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Ramblings of a mentally ill drama queen.
On validating and honoring my deeply complex emotions after a night of writing it all out.
“I like that line about the ‘mentally ill drama queen’ Honor her. Celebrate her. Redefine her.” — Mary
I hate how “jaded” and “bitter” have been turned into terms used to shame victims of some kind of harm for daring to openly hurt.
I am so deeply jaded, bitter, and resentful because of all that I’ve experienced and lost during the pandemic. This feels weird to say at times because sometimes my first instinct is to admonish myself for complaining too much because of others’ suffering. “People lost their lives, their homes.. everything. Stop being a drama queen.” But, I’ve gotten better at that now that I’ve set the intention to not invalidate my struggle, even if it seems miniscule in comparison to someone else’s. And so here I am admitting that the weight of everything that I have lost during these last three years feels so heavy to carry around. It feels like being expected to finish a three-legged marathon in 25 minutes with an anxious monkey on my back. Dramatic, right? Each day feels like I wake up thinking “Okay, what’s going to happen today that will be my thirteenth reason?”
Last night, I shared a deeply personal piece with my writing group about how the loss in the form of relationships, platonic and romantic, has affected me. I have been working through figuring out how to make relationships feel better for me. To not feel like I am constantly working at something doomed to be hurtful and fail and that’s not a healthy way to look at relationships at all. It seems I have a bad habit of giving too many chances. Allowing hurt to build, insecurity and resentment to fester, and then only getting the strength to untether once I’ve been intensely hurt or lost.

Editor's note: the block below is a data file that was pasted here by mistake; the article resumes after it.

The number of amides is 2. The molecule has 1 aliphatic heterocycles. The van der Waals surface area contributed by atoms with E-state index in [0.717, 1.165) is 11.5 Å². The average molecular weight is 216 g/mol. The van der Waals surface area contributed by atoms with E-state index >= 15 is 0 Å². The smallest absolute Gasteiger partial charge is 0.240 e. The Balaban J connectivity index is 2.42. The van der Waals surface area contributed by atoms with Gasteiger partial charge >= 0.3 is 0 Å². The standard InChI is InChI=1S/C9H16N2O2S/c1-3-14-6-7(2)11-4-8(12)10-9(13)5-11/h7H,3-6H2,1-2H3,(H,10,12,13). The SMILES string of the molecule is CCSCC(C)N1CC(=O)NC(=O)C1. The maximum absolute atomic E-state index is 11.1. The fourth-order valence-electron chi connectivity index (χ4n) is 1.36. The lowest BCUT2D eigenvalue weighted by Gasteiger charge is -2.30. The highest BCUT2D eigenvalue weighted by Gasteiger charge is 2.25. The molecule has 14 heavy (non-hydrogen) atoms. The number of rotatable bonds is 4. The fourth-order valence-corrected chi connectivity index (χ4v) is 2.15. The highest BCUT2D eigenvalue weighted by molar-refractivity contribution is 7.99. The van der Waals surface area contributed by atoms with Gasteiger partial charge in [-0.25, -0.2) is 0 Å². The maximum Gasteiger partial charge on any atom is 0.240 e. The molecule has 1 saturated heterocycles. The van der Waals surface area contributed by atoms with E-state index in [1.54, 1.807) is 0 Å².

If I’m being honest, and I am, I’m really bitter about it.
bitter - angry, hurt, or resentful because of one's bad experiences or a sense of unjust treatment.
Emphasis on the unjust treatment.
One of the prompts for last night’s writing group was “drama queen” and so I snarkily ended a piece referring to myself as a “mentally ill drama queen.” Which was a specific reference to a former friend saying our friendship ended because of my mental illness and nothing about their mistreatment of me throughout our friendship. After we share, the group is given an opportunity to give feedback. This feedback is almost always praising how our words made someone feel a technique used within the piece or just encouragement to keep writing and to share it beyond the group. After I shared, a woman named Mary said something to the tune of “I like that ‘mentally ill drama queen'.’ Honor her. Celebrate her. Redefine her.” I began to jot down notes as she continued talking, admittedly missing the latter half of her feedback, because the ideas started forming instantly.
[Sidebar: This is why I love my writing community. It is always a safe and welcome environment to be painfully vulnerable, tears and all. Inspiration sparks as soon as any of my fellow writers share feedback or their own pieces.]
I took Ms. Mary’s words very literally as an exclusive call to action.
It’s worth noting that I am not actually a drama queen. I loathe (my own) drama. And if you bring it to me, you are swiftly cut off. And by swiftly I mean after I’ve given you a few chances and lost myself a bit.
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